Here we are then at the arse end of the year, so the least we can do in 2016 is try and go out on something of a high. Sydney’s Mister Ott – signed to the exemplary Art As Catharsis label and led by the titular Matthew Ottignon are just the right kind of antidote you need for a year that has – in the opinion of all great thinkers and philosophers – gone tits up.
Flippant I may be – but in times when insularity, suspicion of ‘the other’, hate crimes, and racism all seem to be on the increase, Ottignon and his band of hip cats have recorded an expansive album that embraces world music and culture, that looks forward positively to a global society where unity, rather than division, are the main virtues of humanity. Positive, buoyant, Single Shot slides easily from Mulatu Astatke inspired Ethiopian Jazz through the relentlessly compulsive Afro-futurism of Head Hunters/Sunlight period Herbie Hancock.
This in itself would be enough for many, but the seven tracks on this record also take in Nik Turner style space-jazz (particularly his Space Fusion Odyssey which we reviewed last year) and the regimented fastidiousness of Fela Kuti or Steely Dan. Yes, there’s a touch of acid-jazz – that much maligned and mostly forgotten movement of the late 1990s but – god damn – you really want to get up and dance to this record. Stick it on at New Year’s Eve after a few drinks and see what happens (and send me pictures).
Starting with the musicianship – it’s near faultless – the interplay between Ottignon’s saxes and Ellen Kirwood’s Trumpet is a wonderful thing to hear when they go at it full bore – recalling, if you will, the heady jazz-funk experimentalism of Eddie Henderson. Daniel Pilner’s organ and Ben Panucci’s guitars provide plenty of spaced-out effects and trickery to keep the most jaded space-head happy, while Eden Ottignon’s bass is rock-solid throughout, providing not just the foundations of each track, but imbued with a great amount of P-Funk flare. There are a number of Bootsy Collins albums, no doubt, nestling in his collection somewhere. Finally, on more than one occasion do percussionist-drummers Carlos Adura and Dan Kennedy prove that they have a touch of the Billy Cobhams about them, there’s no doubting that they know their way around a kit – and then some. While these musicians are giving us a masterclass we should also give a nod to the production, making full use of the aural space with a terrific wall of sound.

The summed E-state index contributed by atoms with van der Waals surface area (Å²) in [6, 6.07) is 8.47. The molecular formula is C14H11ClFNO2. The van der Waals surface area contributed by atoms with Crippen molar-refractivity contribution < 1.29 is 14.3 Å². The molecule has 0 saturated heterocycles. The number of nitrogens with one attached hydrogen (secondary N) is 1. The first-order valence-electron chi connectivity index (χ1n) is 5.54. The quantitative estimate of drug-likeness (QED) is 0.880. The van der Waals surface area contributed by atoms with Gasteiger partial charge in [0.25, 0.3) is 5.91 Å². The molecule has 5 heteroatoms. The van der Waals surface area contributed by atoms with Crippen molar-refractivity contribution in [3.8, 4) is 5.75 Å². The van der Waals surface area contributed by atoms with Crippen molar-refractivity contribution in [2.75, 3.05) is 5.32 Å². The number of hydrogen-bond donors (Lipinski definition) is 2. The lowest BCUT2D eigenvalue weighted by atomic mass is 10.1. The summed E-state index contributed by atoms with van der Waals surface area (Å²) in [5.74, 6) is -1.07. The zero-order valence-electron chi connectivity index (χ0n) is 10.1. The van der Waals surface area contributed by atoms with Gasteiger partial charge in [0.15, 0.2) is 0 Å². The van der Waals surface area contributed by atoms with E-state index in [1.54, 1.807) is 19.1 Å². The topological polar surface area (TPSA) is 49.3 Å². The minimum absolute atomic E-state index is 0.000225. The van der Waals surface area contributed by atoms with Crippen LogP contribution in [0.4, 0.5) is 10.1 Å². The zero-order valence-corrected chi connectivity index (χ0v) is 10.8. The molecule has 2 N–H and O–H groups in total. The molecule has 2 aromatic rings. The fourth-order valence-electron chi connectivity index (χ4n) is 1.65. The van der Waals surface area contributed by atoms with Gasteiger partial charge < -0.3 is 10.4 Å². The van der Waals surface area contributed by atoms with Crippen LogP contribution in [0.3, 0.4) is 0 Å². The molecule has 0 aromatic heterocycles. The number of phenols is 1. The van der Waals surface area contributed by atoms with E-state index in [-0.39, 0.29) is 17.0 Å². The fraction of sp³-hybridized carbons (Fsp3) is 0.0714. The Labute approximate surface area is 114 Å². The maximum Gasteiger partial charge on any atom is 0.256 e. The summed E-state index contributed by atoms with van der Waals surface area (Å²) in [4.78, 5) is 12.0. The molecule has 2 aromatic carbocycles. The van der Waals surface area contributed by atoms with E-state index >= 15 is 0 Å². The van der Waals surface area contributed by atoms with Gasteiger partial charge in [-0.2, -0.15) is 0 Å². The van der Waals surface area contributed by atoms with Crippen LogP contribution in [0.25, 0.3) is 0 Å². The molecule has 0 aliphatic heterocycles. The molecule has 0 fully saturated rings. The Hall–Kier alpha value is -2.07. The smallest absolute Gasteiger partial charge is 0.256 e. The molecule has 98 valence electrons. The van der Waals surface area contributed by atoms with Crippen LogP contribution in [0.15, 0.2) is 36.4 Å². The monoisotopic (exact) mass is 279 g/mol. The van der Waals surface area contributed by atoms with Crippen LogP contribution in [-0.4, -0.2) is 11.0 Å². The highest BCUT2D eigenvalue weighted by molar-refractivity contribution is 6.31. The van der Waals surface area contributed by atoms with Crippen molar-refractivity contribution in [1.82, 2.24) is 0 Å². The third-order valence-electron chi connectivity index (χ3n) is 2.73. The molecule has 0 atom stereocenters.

Each track is upbeat and drenched in cosmic energy – from the hedonistic promise of the night in the opener ‘Blood Sky’ to the syncopated reggae blitz of ‘Dragon Majesty’ through to the closing Sun-Ra hat-tip ‘Space Will Win’, we’re drawn very willingly into a world where jazz-fusion rules, and where it becomes very difficult to believe that this album was made in 2016 rather than 1976. Standing out for me are the epic-workouts of ‘Snakebite’ and ‘Shakedown’, powerhouses of tracks that hit light speed early on and suck you along with them.
It’s all too short, and over too quickly in my opinion – but you won’t wear it out from repeated listening. I’d also say you really mustn’t pass by the opportunity to hear this music. Single Shot is certainly a strong contender for one of this year’s better jazz releases, has a great deal of crossover appeal, and transcends the genres from which it was born, and by which it was influenced.
I think you’ll love it.